Just for the record, Honey, I hate Tennyson.
There may not be a lot female CEOs yet, but to borrow a phrase from Spencer Tracy (commenting on Katherine Hepburn's diminutive frame), "what's there is cherce." Although top management ranks are still male dominated, women "are highly prized." says Rosin. "Last year, they outearned their male counterparts by 43 percent, on average, and received bigger raises."
Note to self: It's time to ask the wife for a raise in my allowance.
Unlike mine, a growing number of households are now dominated by women, who earn more than their partners and make the majority of family decisions. In lower income households, men are largely absent from the home and women have been accustomed to fending for themselves for so long that they no longer view marriage as necessary or even desirable. Women everywhere are having kids later and, in recent years, 40 percent more are choosing to raise them alone. And, perhaps for the first time in recorded history, more people report wanting girls than boys. Roles are disintegrating. To paraphrase a male support group leader quoted in the article: When your wife makes $65,000 and you're pulling in minimum wage, who da man? She da man.
As for the new weaker sex, men have been beaten down by an economy that no longer values traditional male strengths and management styles. Command and control is soooo yesterday. Collaboration, flexibility, and empathy are in, and women are simply better at them. "Thinking and communicating have come to eclipse physical strength and stamina as the keys to economic success," writes Rosin. "When brawn was off the list of job requirements, women often measured up better than men. They were smart, dutiful. . . and reliable." And when you take the muscles away, what have you got? A skinny, unemployed guy with issues.
And there days lots of guys have issues. "Three-quarters of the 8 million jobs lost were lost by men," reports Rosin. One in five are unemployed. They've been laid off, downsized, and offshored; deprived of their pension, unable to pay their mortgage, and pummeled for not being sensitive enough. And they are now broken and unemployable. If depictions of men in the entertainment industry are any indication, men have two choices: They can either be machine-gun wielding steroidal freaks, or 40-year old virgins.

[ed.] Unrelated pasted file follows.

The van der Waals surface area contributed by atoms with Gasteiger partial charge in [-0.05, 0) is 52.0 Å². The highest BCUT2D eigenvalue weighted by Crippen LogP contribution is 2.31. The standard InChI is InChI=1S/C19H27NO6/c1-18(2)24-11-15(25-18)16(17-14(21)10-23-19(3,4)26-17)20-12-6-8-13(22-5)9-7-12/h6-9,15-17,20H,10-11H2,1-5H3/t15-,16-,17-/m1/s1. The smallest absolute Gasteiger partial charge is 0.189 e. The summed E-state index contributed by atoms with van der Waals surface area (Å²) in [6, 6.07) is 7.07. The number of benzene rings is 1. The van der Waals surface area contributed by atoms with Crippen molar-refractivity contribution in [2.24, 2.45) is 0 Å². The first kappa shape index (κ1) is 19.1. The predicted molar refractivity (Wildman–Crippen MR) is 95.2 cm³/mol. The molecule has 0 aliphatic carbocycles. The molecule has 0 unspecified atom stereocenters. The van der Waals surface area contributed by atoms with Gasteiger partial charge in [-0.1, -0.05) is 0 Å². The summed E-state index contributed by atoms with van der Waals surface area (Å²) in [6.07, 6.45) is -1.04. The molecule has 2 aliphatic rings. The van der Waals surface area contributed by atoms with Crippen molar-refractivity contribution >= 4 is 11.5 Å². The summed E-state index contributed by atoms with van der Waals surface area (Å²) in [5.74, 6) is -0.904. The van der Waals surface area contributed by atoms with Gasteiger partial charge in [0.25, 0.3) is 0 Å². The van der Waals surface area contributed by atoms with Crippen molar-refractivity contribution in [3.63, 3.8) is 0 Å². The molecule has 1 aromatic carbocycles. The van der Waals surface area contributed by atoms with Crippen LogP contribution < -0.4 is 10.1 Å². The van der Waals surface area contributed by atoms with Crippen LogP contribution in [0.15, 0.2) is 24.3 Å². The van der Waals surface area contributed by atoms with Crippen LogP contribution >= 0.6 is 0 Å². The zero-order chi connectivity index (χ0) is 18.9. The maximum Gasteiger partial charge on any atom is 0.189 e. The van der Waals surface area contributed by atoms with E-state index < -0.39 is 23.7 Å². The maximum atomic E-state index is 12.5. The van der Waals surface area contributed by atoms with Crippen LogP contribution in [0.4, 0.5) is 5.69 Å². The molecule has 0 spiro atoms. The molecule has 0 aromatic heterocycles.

Rightly or wrongly, jobs are inextricably tied to self image. They are the foundation of identity. The very first question we ask strangers is, "What do you do?" The assumption is that knowing a person's occupation will provide us with insight into their identity and character. And, when asked, we answer the question at an identity--as opposed to an occupational--level. "I am a doctor" rather than "I practice medicine." Identity defines our role and contribution. And for men, having a good job ensures they will not abrogate the responsibilities of the oldest, most elemental identity of all: that of protector and provider.
Rosin argues that shifting realities contravene the old, familiar roles, and therefore threaten the very identities of men. Perhaps. But maybe we men have been kidding ourselves. Like alcoholics coming off a very long binge, we're being told we may have to trust a higher power. No shame in it. We don't call the women in our lives "our better half" for nothing. In almost every meaningful category I can think of, my wife is far superior to me. Should my fortunes decline, I plan to hitch my wagon and go along--wherever my wife leads; content to be the boy toy I've always aspired to be.
On the first morning after we got married, I recall sitting at the breakfast table with my wife when she reached for a new jar of jam, intent on opening it. "Wait a minute," I said, taking the jar from her, "you're married now and that's my job." I explained that, of course, she is perfectly capable of opening her own jars, but relationships work best if everyone has a job, and this is one of mine.
At least that's my story. The way my wife tells it, she loosened the lid before passing it to me. At one time I might have felt threatened. But why rail against the tide. Today I'd look across the table and say. "Thanks for the assist, Honey."